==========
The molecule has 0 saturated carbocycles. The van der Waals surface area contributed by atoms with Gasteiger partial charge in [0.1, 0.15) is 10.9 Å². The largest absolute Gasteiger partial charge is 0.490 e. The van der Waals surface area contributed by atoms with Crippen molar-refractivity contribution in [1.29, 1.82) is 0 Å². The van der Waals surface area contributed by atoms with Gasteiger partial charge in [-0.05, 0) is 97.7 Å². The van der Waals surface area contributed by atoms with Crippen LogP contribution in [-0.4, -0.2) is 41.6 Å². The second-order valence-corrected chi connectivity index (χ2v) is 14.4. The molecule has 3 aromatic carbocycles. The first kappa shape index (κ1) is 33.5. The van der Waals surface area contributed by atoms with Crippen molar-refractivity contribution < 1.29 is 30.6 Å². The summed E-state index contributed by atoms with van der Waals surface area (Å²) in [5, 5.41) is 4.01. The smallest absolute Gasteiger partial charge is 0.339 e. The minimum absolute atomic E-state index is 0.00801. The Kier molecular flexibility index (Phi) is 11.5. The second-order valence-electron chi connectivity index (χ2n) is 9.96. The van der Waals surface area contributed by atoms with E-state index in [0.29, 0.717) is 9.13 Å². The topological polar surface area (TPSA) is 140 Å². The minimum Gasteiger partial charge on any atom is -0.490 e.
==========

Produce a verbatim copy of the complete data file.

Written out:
The molecule has 0 saturated carbocycles. The van der Waals surface area contributed by atoms with Gasteiger partial charge in [0.1, 0.15) is 10.9 Å². The largest absolute Gasteiger partial charge is 0.490 e. The van der Waals surface area contributed by atoms with Crippen molar-refractivity contribution in [1.29, 1.82) is 0 Å². The van der Waals surface area contributed by atoms with Gasteiger partial charge in [-0.05, 0) is 97.7 Å². The van der Waals surface area contributed by atoms with Crippen LogP contribution in [-0.4, -0.2) is 41.6 Å². The second-order valence-corrected chi connectivity index (χ2v) is 14.4. The molecule has 3 aromatic carbocycles. The first kappa shape index (κ1) is 33.5. The van der Waals surface area contributed by atoms with Crippen molar-refractivity contribution < 1.29 is 30.6 Å². The summed E-state index contributed by atoms with van der Waals surface area (Å²) in [5, 5.41) is 4.01. The smallest absolute Gasteiger partial charge is 0.339 e. The minimum absolute atomic E-state index is 0.00801. The Kier molecular flexibility index (Phi) is 11.5. The second-order valence-electron chi connectivity index (χ2n) is 9.96. The van der Waals surface area contributed by atoms with E-state index in [0.29, 0.717) is 9.13 Å². The topological polar surface area (TPSA) is 140 Å². The minimum Gasteiger partial charge on any atom is -0.490 e.